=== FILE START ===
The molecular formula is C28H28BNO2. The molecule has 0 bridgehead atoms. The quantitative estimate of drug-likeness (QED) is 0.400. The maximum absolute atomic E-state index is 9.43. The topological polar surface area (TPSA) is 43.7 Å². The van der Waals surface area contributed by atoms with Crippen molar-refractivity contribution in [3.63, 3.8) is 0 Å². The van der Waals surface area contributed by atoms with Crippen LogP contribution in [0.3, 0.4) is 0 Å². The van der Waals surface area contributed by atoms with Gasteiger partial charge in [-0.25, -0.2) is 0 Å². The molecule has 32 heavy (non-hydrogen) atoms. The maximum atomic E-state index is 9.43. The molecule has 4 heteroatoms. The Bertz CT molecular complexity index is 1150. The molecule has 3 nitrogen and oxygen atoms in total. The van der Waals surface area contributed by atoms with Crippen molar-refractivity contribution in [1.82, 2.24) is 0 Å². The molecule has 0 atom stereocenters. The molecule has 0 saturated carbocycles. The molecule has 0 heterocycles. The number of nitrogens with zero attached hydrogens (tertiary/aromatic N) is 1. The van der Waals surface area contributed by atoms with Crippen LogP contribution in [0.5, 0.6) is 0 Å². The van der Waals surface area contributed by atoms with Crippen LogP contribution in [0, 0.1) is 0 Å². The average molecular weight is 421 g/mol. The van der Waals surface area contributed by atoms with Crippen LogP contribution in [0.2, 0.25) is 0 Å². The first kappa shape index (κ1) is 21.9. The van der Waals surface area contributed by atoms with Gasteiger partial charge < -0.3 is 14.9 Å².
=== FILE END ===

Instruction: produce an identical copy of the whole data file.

The molecular formula is C28H28BNO2. The molecule has 0 bridgehead atoms. The quantitative estimate of drug-likeness (QED) is 0.400. The maximum absolute atomic E-state index is 9.43. The topological polar surface area (TPSA) is 43.7 Å². The van der Waals surface area contributed by atoms with Crippen molar-refractivity contribution in [3.63, 3.8) is 0 Å². The van der Waals surface area contributed by atoms with Crippen LogP contribution in [0.3, 0.4) is 0 Å². The van der Waals surface area contributed by atoms with Gasteiger partial charge in [-0.25, -0.2) is 0 Å². The molecule has 32 heavy (non-hydrogen) atoms. The maximum atomic E-state index is 9.43. The molecule has 4 heteroatoms. The Bertz CT molecular complexity index is 1150. The molecule has 3 nitrogen and oxygen atoms in total. The van der Waals surface area contributed by atoms with Crippen molar-refractivity contribution in [1.82, 2.24) is 0 Å². The molecule has 0 atom stereocenters. The molecule has 0 saturated carbocycles. The molecule has 0 heterocycles. The number of nitrogens with zero attached hydrogens (tertiary/aromatic N) is 1. The van der Waals surface area contributed by atoms with Crippen LogP contribution in [0.5, 0.6) is 0 Å². The van der Waals surface area contributed by atoms with Crippen LogP contribution in [0, 0.1) is 0 Å². The average molecular weight is 421 g/mol. The van der Waals surface area contributed by atoms with Crippen LogP contribution in [0.2, 0.25) is 0 Å². The first kappa shape index (κ1) is 21.9. The van der Waals surface area contributed by atoms with Gasteiger partial charge < -0.3 is 14.9 Å².